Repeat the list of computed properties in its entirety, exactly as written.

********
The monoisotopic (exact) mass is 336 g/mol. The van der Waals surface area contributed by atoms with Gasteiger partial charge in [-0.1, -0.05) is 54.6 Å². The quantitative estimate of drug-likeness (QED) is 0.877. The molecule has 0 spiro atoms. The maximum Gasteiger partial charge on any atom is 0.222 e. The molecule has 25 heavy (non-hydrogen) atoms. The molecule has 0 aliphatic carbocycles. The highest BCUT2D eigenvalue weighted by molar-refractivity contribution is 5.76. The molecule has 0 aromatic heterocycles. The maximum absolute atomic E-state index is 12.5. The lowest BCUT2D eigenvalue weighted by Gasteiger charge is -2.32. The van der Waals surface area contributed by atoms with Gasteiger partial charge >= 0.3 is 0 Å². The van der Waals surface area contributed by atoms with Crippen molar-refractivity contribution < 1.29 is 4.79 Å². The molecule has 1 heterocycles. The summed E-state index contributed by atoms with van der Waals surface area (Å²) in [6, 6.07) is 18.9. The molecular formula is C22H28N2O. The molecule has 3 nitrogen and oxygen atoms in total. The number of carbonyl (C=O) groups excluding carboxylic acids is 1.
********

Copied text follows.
The monoisotopic (exact) mass is 336 g/mol. The van der Waals surface area contributed by atoms with Gasteiger partial charge in [-0.1, -0.05) is 54.6 Å². The quantitative estimate of drug-likeness (QED) is 0.877. The molecule has 0 spiro atoms. The maximum Gasteiger partial charge on any atom is 0.222 e. The molecule has 25 heavy (non-hydrogen) atoms. The molecule has 0 aliphatic carbocycles. The highest BCUT2D eigenvalue weighted by molar-refractivity contribution is 5.76. The molecule has 0 aromatic heterocycles. The maximum absolute atomic E-state index is 12.5. The lowest BCUT2D eigenvalue weighted by Gasteiger charge is -2.32. The van der Waals surface area contributed by atoms with Gasteiger partial charge >= 0.3 is 0 Å². The van der Waals surface area contributed by atoms with Crippen molar-refractivity contribution < 1.29 is 4.79 Å². The molecule has 1 heterocycles. The summed E-state index contributed by atoms with van der Waals surface area (Å²) in [6, 6.07) is 18.9. The molecular formula is C22H28N2O. The molecule has 3 nitrogen and oxygen atoms in total. The number of carbonyl (C=O) groups excluding carboxylic acids is 1.